IU School of Public Health students become lobbyists for a day

Post by IU Newsroom intern Annie Brackemyre

Fourteen graduate students in Indiana University’s School of Public Health-Bloomington transformed into lobbyists Feb. 8, advocating on behalf of March of Dimes. After a briefing by the national March of Dimes governmental relations chair, the students spent three hours at the Indiana Statehouse, arguing for an increased state tobacco tax and fielding questions from legistlators.

Group pic

Beth Meyerson’s class pose for a photo at the Indiana Statehouse. | Photo courtesy of Beth Meyerson.

Beth Meyerson, assistant professor of health policy and management, created a course, Public Health Policy and Politics, hoping to break the barrier between classroom learning and real-world advocacy.

“I am a believer that the community is the classroom, especially for public health, because our work is about real-world problems that are in themselves great learning opportunities,” Meyerson said. “In the case of our class, it is not enough to talk about how the health policy process happens or how advocacy coalitions are formed and work because students won’t have a feel for it until they themselves experience it.”

Once at the statehouse, the class received brief instructions from a March of Dimes representative on how to speak clearly and concisely with public officials. Then, split into small groups, they met with their district senators and representatives to advocate on behalf of the March of Dimes’ maternal health policy agenda.

The students focused on maternal health goals, including an increase in the state tobacco tax to $1; the creation of substance abuse prevention and cessation programs for pregnant women; and the improvement of access and data confidentiality for pregnant women seeking prenatal care who fear criminal prosecution.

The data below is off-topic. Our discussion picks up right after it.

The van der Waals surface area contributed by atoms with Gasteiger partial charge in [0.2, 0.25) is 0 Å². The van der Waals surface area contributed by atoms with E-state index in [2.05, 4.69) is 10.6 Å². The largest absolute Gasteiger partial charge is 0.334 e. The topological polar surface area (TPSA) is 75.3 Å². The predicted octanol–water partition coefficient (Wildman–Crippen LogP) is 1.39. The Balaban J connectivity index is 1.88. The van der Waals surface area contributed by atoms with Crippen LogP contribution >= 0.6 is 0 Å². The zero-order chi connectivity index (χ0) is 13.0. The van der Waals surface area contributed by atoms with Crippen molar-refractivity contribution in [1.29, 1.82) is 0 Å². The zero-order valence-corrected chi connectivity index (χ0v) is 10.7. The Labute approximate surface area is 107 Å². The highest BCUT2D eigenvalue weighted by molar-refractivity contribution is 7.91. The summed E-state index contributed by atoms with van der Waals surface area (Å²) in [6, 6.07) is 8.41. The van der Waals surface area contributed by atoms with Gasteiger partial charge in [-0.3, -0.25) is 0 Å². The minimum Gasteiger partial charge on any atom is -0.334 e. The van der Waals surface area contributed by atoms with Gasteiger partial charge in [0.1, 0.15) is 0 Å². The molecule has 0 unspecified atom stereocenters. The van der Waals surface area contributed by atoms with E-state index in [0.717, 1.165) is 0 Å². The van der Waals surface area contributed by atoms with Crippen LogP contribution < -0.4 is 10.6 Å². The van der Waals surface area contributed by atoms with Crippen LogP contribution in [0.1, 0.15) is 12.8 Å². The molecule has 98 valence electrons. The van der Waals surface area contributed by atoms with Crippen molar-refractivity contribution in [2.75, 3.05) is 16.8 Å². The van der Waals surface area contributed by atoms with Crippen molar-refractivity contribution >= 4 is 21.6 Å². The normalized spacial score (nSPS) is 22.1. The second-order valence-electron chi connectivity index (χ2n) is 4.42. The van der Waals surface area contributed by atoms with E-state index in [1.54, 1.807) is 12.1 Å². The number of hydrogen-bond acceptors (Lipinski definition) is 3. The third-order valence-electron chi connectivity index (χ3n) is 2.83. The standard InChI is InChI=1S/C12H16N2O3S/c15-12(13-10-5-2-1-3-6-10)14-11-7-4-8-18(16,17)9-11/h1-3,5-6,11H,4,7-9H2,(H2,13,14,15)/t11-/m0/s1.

Julius Lee, a first-year master’s student in the School of Public Health, found the lobbying effort rewarding.

“The beauty of this opportunity was the exposure to the democratic process,” Lee said. “We served as a proxy for mothers affected by these public health policies. We became their voice and their hope for better health benefits.”

Meyerson's class

Pictured from left to right: IU student Grace Yeboah Asuamah, Representative Vernon G. Smith–D. Gary, and students Angela Onsongo and Julius Lee. | Photo courtesy of Julius Lee.

For Olivia Western and Chris Owens, both first-year master’s students in the School of Public Health, interacting with state legislators offered eye-opening insight into the power of local lobbying and advocacy.

“The process isn’t what I expected,” Western said. “I didn’t expect the legislators to be so friendly and accessible. We watched some discussion from the gallery and noticed a light-hearted mood, even some joking between parties. I learned that our legislators are very open, maybe even eager, to hear about what the public wants to see in law.”

In a hyper-partisan political climate, the sincerity of the legislators surprised Owens.

“I expected to speak exclusively with their staff, so I was surprised we spoke with both the senator and legislator,” Owens said. “They noted their lack of awareness with the issue and spoke candidly about their dilemma. You could infer from their facial expression and speech that they would consider looking at the issue more, or at least asking their staff to do more research.”

The students will participate in future fieldwork and health policy communication experiences this semester, including writing briefs on Indiana’s lesbian, gay, bisexual and transgender civil rights legislation to present at future hearings.

Meyerson said no amount of classroom discussion can replace direct engagement and communication with legislators and policy engagement.

“There is a certain pattern to public policy engagement. Think of it as a jump rope game,” Meyerson said. “You can watch it from the sideline and get instruction about how to do it. But it won’t be until you get in, trip, get back in and jump successfully that you really learn something.

“We want and need to train public health professionals who will make change for the health of communities. Doing so requires their policy engagement. It’s not rocket science; it’s jump rope.”

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